The Three Graces of Rich Media

I’ve just quit my day job.

If you ever wondered if I was serious about the rich media industry, now you know. I have quit to evangelize and grow the rich media industry full-time in my role as chairman of the soon-to-be-renamed Rich Media SIG.

At the risk of antagonizing all the companies with great technologies that I’ve interviewed over the last few weeks, and who are just dying to see their names in print, I’d like to honor this change in my life by dedicating this week’s column to the history of the term “rich media” and to pay homage to three women, without whom, in my opinion, the rich media industry would not exist as we know it today.

It is important to understand that the term “rich media” is an advertising term. Although technologies like video, Java, audio, and vector graphics (Flash, VRML) have been around almost since the beginning of the web as online publishing design tools, the term “rich media” has always been reserved to indicate how these technologies relate to advertising. The reason behind this has to do with how and why the term was coined in the fist place.

Historically, Suzanne Brisendine is credited with coining the term “rich media.” At the time, Suzanne, who currently heads up marketing for Audiobase, was the Internet evangelist for Intel. Suzanne realized, and rightly so, that the way to drive demand for Intel’s faster chips was through the promotion of technologies that created a richer surfing experience on the web. And although it was companies like Intel and Silicon Graphics who funded some of the early experiments in rich media, it was clear that advertisers were eventually going to fund this type of content if it was going to take off in a big way. Thus, it was important that advertisers and, in particular, agencies, become familiar and comfortable with these advanced web technologies in order to drive demand.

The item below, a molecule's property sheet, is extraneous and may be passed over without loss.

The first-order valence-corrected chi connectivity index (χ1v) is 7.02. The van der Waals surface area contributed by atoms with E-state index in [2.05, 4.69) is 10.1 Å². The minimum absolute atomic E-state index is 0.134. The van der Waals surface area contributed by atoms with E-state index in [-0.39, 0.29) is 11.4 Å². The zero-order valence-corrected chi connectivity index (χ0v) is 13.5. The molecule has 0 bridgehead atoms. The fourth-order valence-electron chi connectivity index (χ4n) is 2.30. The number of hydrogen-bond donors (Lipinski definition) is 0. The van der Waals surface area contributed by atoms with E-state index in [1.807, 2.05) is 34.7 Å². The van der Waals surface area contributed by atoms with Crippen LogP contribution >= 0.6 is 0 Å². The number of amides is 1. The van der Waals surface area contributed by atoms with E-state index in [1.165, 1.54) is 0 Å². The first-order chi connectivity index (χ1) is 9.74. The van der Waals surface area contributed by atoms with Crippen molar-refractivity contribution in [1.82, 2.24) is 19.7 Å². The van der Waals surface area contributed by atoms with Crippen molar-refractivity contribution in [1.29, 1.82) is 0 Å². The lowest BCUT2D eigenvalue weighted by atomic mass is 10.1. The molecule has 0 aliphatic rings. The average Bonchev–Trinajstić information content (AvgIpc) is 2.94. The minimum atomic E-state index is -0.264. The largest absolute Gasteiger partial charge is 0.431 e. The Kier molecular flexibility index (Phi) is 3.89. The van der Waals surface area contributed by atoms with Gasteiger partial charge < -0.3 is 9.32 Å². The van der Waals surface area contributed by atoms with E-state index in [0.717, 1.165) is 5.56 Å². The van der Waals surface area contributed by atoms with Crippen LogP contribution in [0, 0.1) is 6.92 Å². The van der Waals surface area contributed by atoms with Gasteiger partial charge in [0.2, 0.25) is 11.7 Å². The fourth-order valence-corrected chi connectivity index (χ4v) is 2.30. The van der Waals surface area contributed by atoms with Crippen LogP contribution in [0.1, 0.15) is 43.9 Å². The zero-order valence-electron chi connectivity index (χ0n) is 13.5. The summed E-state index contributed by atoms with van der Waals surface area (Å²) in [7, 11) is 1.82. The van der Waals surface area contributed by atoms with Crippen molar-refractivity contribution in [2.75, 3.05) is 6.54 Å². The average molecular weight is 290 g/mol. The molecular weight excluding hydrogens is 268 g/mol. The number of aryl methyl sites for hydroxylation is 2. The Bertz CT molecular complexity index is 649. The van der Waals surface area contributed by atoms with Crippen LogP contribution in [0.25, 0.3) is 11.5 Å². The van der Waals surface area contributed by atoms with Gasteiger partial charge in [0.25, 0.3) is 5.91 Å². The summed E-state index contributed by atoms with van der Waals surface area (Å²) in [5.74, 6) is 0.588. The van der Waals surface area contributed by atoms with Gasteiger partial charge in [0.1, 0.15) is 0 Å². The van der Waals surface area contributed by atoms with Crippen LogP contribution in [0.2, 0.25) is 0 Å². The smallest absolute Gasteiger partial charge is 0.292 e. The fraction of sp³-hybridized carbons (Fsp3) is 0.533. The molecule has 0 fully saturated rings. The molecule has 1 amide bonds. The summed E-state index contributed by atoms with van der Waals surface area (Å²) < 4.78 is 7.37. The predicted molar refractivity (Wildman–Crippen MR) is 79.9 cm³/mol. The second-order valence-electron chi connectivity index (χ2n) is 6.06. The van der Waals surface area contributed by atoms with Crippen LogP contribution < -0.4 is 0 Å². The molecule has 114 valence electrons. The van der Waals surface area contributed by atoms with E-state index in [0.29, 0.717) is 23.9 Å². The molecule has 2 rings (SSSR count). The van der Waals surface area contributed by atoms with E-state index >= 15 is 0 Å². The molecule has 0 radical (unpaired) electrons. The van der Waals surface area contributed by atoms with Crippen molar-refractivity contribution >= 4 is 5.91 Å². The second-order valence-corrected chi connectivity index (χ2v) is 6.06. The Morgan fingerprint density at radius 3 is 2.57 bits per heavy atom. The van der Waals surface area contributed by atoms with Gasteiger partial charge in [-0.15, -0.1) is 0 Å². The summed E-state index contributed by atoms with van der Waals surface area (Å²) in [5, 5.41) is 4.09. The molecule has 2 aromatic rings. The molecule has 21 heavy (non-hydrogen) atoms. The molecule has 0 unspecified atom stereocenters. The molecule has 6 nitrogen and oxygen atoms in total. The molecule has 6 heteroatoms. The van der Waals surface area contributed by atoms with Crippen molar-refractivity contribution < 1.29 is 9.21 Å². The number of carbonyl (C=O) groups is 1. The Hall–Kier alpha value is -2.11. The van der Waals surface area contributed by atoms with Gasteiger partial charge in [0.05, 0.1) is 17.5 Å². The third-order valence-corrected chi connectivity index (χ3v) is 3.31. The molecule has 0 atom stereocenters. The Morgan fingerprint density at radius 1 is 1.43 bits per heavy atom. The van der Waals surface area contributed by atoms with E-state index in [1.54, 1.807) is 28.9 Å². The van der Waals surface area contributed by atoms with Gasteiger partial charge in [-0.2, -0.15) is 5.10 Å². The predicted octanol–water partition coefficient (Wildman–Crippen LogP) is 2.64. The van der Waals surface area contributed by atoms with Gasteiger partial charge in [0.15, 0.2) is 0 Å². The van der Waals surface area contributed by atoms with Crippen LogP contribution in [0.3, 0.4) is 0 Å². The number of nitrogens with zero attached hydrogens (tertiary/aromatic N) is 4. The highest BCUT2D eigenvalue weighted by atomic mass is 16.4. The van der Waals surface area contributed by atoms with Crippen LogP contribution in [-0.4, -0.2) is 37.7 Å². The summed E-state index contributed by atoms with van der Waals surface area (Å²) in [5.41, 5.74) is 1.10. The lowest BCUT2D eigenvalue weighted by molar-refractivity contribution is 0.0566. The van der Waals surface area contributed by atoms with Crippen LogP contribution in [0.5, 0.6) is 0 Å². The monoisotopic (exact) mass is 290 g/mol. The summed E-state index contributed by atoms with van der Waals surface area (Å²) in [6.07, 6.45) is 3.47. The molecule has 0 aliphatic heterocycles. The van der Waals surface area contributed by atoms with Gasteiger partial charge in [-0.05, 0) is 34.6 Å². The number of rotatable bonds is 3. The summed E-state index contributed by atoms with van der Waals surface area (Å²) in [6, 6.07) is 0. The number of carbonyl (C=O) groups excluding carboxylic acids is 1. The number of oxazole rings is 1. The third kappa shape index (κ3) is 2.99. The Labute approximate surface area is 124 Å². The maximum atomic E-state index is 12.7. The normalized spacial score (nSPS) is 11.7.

Our second grace, Allie Shaw (currently the VP of marketing for Unicast) was, at the time, director of marketing for streaming media service provider InterVu (now part of Akamai). Along with John Detar, head of sales at InterVu, they created something called the V-banner, the first attempt to put video in an ad banner. As part of a campaign to promote the V-banner to agencies, Allie organized, along with Suzanne and others, a three-city evangelism tour called, you guessed it: Rich Media Days. It was this three-city event that first exposed the advertising community, in a big way, to the wonders of rich media.

The third woman, Mara Lapacis (now with Xceed) was, at the time, the publisher of Channelseven.com and a tireless promoter of rich media technologies. She began Turboads.com in order to focus on the growing rich media community at a time when a lot of people in the online advertising industry didn’t want to hear about anything but GIF banners.

Put together, these three women sparked and nurtured the growing interest in rich media technologies within the advertising community. I know since I was there from the beginning, working with Suzanne in my role as VRML Evangelist at SGI’s Cosmo Software, participating in all three Rich Media Days with Allie, and convincing Cosmo to become the first sponsor of Turboads.com. And last year when I decided to start up my little trade organization, the Rich Media SIG, it was Suzanne who convinced Intel first, and later Audiobase, to become charter sponsors; Allie who provided space in the Unicast west coast office for our meetings; and Mara who offered ChannelSeven’s services to design the original site and logo.

The SIG itself grew faster than I imagined, and the demands of the industry were greater than I could handle, running it as a part-time enterprise. Demands for standards, for certification programs, for more resources, for better coverage, and for more meetings in more cities (as well as for little things like actually getting around to updating the site once in a while, maintaining the mailing list, and providing value for my sponsors) all became more than I could handle to still maintain a life. So a decision had to be made. I’ve always been the kind of person that dreams of changing the world. So I went with the SIG. Time will tell if I made the right decision. From my window, it looks like a brand-new day.

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